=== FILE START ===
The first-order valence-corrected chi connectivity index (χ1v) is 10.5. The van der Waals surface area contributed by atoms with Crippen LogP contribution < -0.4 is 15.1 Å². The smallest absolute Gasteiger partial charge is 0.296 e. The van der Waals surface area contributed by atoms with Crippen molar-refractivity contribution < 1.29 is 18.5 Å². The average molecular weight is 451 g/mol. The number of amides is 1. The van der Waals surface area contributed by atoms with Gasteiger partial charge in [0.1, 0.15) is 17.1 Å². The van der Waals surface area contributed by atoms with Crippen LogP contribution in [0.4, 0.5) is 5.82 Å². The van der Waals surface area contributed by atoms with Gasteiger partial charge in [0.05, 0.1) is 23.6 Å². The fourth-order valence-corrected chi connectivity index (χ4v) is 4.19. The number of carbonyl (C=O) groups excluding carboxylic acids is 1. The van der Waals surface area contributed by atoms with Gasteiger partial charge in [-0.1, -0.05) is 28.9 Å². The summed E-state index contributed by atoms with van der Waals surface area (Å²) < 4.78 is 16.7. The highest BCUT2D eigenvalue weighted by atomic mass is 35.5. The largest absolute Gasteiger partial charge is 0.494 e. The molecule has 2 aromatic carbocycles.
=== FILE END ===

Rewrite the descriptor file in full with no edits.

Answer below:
The first-order valence-corrected chi connectivity index (χ1v) is 10.5. The van der Waals surface area contributed by atoms with Crippen LogP contribution < -0.4 is 15.1 Å². The smallest absolute Gasteiger partial charge is 0.296 e. The van der Waals surface area contributed by atoms with Crippen molar-refractivity contribution < 1.29 is 18.5 Å². The average molecular weight is 451 g/mol. The number of amides is 1. The van der Waals surface area contributed by atoms with Gasteiger partial charge in [0.1, 0.15) is 17.1 Å². The van der Waals surface area contributed by atoms with Crippen LogP contribution in [0.4, 0.5) is 5.82 Å². The van der Waals surface area contributed by atoms with Gasteiger partial charge in [0.05, 0.1) is 23.6 Å². The fourth-order valence-corrected chi connectivity index (χ4v) is 4.19. The number of carbonyl (C=O) groups excluding carboxylic acids is 1. The van der Waals surface area contributed by atoms with Gasteiger partial charge in [-0.1, -0.05) is 28.9 Å². The summed E-state index contributed by atoms with van der Waals surface area (Å²) < 4.78 is 16.7. The highest BCUT2D eigenvalue weighted by atomic mass is 35.5. The largest absolute Gasteiger partial charge is 0.494 e. The molecule has 2 aromatic carbocycles.